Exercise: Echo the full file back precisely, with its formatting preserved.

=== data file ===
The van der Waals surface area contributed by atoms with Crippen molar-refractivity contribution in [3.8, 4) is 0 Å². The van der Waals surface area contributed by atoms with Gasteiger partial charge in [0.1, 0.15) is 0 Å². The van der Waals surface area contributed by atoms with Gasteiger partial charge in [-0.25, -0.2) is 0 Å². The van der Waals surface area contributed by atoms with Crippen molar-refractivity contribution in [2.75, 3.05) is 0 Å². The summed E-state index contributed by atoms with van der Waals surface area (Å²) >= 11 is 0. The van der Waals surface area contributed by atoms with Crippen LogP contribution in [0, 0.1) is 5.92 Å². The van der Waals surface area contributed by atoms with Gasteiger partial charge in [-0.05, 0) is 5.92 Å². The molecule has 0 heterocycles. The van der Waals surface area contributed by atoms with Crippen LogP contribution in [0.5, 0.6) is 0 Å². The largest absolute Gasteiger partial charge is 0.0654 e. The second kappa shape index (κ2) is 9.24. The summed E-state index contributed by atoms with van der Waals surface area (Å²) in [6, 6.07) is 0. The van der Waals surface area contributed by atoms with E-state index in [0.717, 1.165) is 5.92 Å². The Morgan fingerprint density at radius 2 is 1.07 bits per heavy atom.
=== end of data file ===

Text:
The van der Waals surface area contributed by atoms with Crippen molar-refractivity contribution in [3.8, 4) is 0 Å². The van der Waals surface area contributed by atoms with Gasteiger partial charge in [0.1, 0.15) is 0 Å². The van der Waals surface area contributed by atoms with Gasteiger partial charge in [-0.25, -0.2) is 0 Å². The van der Waals surface area contributed by atoms with Crippen molar-refractivity contribution in [2.75, 3.05) is 0 Å². The summed E-state index contributed by atoms with van der Waals surface area (Å²) >= 11 is 0. The van der Waals surface area contributed by atoms with Crippen LogP contribution in [0, 0.1) is 5.92 Å². The van der Waals surface area contributed by atoms with Gasteiger partial charge in [-0.05, 0) is 5.92 Å². The molecule has 0 heterocycles. The van der Waals surface area contributed by atoms with Crippen LogP contribution in [0.5, 0.6) is 0 Å². The largest absolute Gasteiger partial charge is 0.0654 e. The second kappa shape index (κ2) is 9.24. The summed E-state index contributed by atoms with van der Waals surface area (Å²) in [6, 6.07) is 0. The van der Waals surface area contributed by atoms with E-state index in [0.717, 1.165) is 5.92 Å². The Morgan fingerprint density at radius 2 is 1.07 bits per heavy atom.